Ceci moss isea2011

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Presentation by Ceci Moss at ISEA 2011 for Matter With Media a panel chaired by Jamie Allen and Tom Schofield

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Ceci moss isea2011

  1. 1. Viral Not Virus:<br />Alan Liu’s “Viral Aesthetics” Reconsidered<br />
  2. 2. Cover of Seth Price’s Dispersion (2008)<br />
  3. 3. Screenshot of pages 8 and 9 of Seth Price’s Dispersion<br />
  4. 4. Bootleg editions of Seth Price’s Dispersionproduced by<br />38th Street Publishers in New York, NY in 2008<br />
  5. 5. Printed booklet of Seth Price’s Dispersion, produced by<br /> an Ukrainian art student in 2006<br />
  6. 6. Screenshot of Seth Price’s Dispersion in the AAAAARG.ORG database <br />
  7. 7. Sculptural version of Dispersion entitled Essay with Ropes (2008)<br />
  8. 8. Excerpt from Oliver Laric’sVersions (2009)<br />
  9. 9. Instructions from David Horvitz’s tumblrIdea Subscription (2009)<br />
  10. 10. Images tagged “241543903” <br />from flickr<br />
  11. 11.
  12. 12. YouTube video tagged<br />(1:22 Eyes Closed)<br />
  13. 13.
  14. 14. Whether it is expressed as appropriation, sampling, defacement, or hacking, there will be nothing more cool – to use the term of the nascent, everyday aesthetics of knowledge work – than committing acts of destruction against what is most valued in knowledge work – the content, form or control of information. Instantaneous, simultaneous and on-demand information is the engine of the post industrial “now” submitting history to creative destruction, and it is the destruction of this eternal “now” or self evident presence of information, therefore, that will have the most critical and aesthetic potential. Strong art will be about the ‘destruction of destruction’ or put another way, the recognition of the destructiveness in creation.<br />Alan Liu, The Laws of Cool: Knowledge Work and the Culture of Information. (Chicago: University of Chicago Press, 2004), 8-9<br />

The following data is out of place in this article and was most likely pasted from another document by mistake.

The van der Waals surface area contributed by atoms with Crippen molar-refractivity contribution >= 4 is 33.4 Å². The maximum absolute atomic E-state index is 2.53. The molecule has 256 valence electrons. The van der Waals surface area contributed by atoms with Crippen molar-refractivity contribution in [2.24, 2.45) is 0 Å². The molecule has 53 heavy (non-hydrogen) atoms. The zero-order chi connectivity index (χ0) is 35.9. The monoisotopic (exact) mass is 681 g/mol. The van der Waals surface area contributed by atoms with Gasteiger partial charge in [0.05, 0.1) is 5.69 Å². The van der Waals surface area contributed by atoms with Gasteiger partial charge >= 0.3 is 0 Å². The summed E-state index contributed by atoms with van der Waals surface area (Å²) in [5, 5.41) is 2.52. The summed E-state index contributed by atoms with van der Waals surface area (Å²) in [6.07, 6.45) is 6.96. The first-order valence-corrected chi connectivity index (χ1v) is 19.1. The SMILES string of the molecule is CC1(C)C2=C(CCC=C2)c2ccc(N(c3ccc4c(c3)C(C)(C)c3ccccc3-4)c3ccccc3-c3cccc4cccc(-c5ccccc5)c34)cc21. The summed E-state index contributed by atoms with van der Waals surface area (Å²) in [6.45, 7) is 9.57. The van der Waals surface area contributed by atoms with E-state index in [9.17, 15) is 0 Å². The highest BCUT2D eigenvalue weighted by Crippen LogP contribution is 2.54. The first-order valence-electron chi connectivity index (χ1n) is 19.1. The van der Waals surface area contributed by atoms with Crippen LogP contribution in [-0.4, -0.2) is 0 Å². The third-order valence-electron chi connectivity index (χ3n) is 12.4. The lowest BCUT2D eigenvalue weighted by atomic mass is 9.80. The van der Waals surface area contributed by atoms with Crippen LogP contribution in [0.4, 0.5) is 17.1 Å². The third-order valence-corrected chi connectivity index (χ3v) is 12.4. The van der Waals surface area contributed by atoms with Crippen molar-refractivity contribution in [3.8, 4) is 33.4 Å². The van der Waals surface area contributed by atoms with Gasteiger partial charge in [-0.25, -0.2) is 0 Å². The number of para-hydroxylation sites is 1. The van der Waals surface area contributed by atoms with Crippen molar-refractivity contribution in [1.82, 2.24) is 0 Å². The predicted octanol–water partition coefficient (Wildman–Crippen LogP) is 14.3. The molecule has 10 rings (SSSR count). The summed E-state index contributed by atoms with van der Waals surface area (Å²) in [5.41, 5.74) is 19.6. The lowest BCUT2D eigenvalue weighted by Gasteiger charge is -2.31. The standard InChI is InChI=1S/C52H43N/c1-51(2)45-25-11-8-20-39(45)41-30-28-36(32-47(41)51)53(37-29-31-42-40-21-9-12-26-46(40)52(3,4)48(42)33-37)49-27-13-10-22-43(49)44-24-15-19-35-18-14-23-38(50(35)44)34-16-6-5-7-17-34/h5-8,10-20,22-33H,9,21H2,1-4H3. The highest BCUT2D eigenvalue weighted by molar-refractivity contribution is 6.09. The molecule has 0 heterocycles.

15. 15. The critic is not the one who debunks, but the one who assembles. The critic is not the one who lifts the rugs from under the feet of the naıve believers, but the one who offers the participants arenas in which to gather. The critic is not the one who alternates haphazardly between antifetishism and positivism like the drunk iconoclast drawn by Goya, but the one for whom, if something is constructed, then it means it is fragile and thus in great need of care and caution. <br />Bruno Latour, “Why Has Critique Run Out of Steam? From Matters of Fact to Matters of Concern” Critical Inquiry Vol. 31, No. 1 (Autumn 2004), p. 246<br />

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